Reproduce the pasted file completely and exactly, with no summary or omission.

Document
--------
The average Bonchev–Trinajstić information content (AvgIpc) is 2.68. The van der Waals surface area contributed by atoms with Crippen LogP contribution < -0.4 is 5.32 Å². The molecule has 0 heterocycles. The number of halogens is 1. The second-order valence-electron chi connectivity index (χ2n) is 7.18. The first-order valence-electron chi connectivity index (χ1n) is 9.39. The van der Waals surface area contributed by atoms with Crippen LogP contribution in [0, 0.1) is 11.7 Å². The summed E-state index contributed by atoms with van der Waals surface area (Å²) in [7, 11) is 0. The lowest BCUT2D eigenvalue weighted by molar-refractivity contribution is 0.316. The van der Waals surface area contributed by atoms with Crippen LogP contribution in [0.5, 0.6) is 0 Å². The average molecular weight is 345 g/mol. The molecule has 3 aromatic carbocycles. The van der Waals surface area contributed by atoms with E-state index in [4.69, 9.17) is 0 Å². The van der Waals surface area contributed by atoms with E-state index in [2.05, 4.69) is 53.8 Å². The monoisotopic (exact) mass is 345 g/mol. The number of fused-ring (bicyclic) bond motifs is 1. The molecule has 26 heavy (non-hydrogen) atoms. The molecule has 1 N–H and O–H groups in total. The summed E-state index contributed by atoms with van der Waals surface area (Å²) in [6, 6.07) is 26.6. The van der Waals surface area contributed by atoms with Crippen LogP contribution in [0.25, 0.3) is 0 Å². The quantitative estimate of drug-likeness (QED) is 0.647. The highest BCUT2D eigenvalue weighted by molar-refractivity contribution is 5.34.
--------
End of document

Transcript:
The average Bonchev–Trinajstić information content (AvgIpc) is 2.68. The van der Waals surface area contributed by atoms with Crippen LogP contribution < -0.4 is 5.32 Å². The molecule has 0 heterocycles. The number of halogens is 1. The second-order valence-electron chi connectivity index (χ2n) is 7.18. The first-order valence-electron chi connectivity index (χ1n) is 9.39. The van der Waals surface area contributed by atoms with Crippen LogP contribution in [0, 0.1) is 11.7 Å². The summed E-state index contributed by atoms with van der Waals surface area (Å²) in [7, 11) is 0. The lowest BCUT2D eigenvalue weighted by molar-refractivity contribution is 0.316. The van der Waals surface area contributed by atoms with Crippen LogP contribution in [0.5, 0.6) is 0 Å². The average molecular weight is 345 g/mol. The molecule has 3 aromatic carbocycles. The van der Waals surface area contributed by atoms with E-state index in [4.69, 9.17) is 0 Å². The van der Waals surface area contributed by atoms with E-state index in [2.05, 4.69) is 53.8 Å². The monoisotopic (exact) mass is 345 g/mol. The number of fused-ring (bicyclic) bond motifs is 1. The molecule has 26 heavy (non-hydrogen) atoms. The molecule has 1 N–H and O–H groups in total. The summed E-state index contributed by atoms with van der Waals surface area (Å²) in [6, 6.07) is 26.6. The van der Waals surface area contributed by atoms with Crippen LogP contribution in [0.25, 0.3) is 0 Å². The quantitative estimate of drug-likeness (QED) is 0.647. The highest BCUT2D eigenvalue weighted by molar-refractivity contribution is 5.34.